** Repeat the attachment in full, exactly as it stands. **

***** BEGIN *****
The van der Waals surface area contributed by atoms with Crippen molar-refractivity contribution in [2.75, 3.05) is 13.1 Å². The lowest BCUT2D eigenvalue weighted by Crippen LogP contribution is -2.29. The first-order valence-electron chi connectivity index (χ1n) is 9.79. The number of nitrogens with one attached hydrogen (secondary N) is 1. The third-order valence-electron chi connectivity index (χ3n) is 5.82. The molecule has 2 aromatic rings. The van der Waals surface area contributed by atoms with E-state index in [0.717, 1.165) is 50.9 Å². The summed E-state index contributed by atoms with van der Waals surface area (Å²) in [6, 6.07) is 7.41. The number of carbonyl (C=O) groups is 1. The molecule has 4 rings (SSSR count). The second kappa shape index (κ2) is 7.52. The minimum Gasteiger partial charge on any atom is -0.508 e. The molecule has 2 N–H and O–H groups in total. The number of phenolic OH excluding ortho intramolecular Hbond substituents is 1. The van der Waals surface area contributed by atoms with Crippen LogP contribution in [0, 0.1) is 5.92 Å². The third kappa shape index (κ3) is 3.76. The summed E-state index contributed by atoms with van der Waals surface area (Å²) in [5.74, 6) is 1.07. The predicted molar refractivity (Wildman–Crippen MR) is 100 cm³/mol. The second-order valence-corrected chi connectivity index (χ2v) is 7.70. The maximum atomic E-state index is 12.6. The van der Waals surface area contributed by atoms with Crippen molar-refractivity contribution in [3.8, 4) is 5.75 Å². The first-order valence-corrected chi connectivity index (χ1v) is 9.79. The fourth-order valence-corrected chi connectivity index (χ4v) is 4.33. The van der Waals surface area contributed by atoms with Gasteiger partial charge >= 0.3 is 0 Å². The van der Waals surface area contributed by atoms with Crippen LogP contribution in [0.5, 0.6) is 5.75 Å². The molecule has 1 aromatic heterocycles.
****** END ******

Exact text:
The van der Waals surface area contributed by atoms with Crippen molar-refractivity contribution in [2.75, 3.05) is 13.1 Å². The lowest BCUT2D eigenvalue weighted by Crippen LogP contribution is -2.29. The first-order valence-electron chi connectivity index (χ1n) is 9.79. The number of nitrogens with one attached hydrogen (secondary N) is 1. The third-order valence-electron chi connectivity index (χ3n) is 5.82. The molecule has 2 aromatic rings. The van der Waals surface area contributed by atoms with E-state index in [0.717, 1.165) is 50.9 Å². The summed E-state index contributed by atoms with van der Waals surface area (Å²) in [6, 6.07) is 7.41. The number of carbonyl (C=O) groups is 1. The molecule has 4 rings (SSSR count). The second kappa shape index (κ2) is 7.52. The minimum Gasteiger partial charge on any atom is -0.508 e. The molecule has 2 N–H and O–H groups in total. The number of phenolic OH excluding ortho intramolecular Hbond substituents is 1. The van der Waals surface area contributed by atoms with Crippen LogP contribution in [0, 0.1) is 5.92 Å². The third kappa shape index (κ3) is 3.76. The summed E-state index contributed by atoms with van der Waals surface area (Å²) in [5.74, 6) is 1.07. The predicted molar refractivity (Wildman–Crippen MR) is 100 cm³/mol. The second-order valence-corrected chi connectivity index (χ2v) is 7.70. The maximum atomic E-state index is 12.6. The van der Waals surface area contributed by atoms with Crippen molar-refractivity contribution in [3.8, 4) is 5.75 Å². The first-order valence-corrected chi connectivity index (χ1v) is 9.79. The fourth-order valence-corrected chi connectivity index (χ4v) is 4.33. The van der Waals surface area contributed by atoms with Gasteiger partial charge >= 0.3 is 0 Å². The van der Waals surface area contributed by atoms with Crippen LogP contribution in [0.5, 0.6) is 5.75 Å². The molecule has 1 aromatic heterocycles.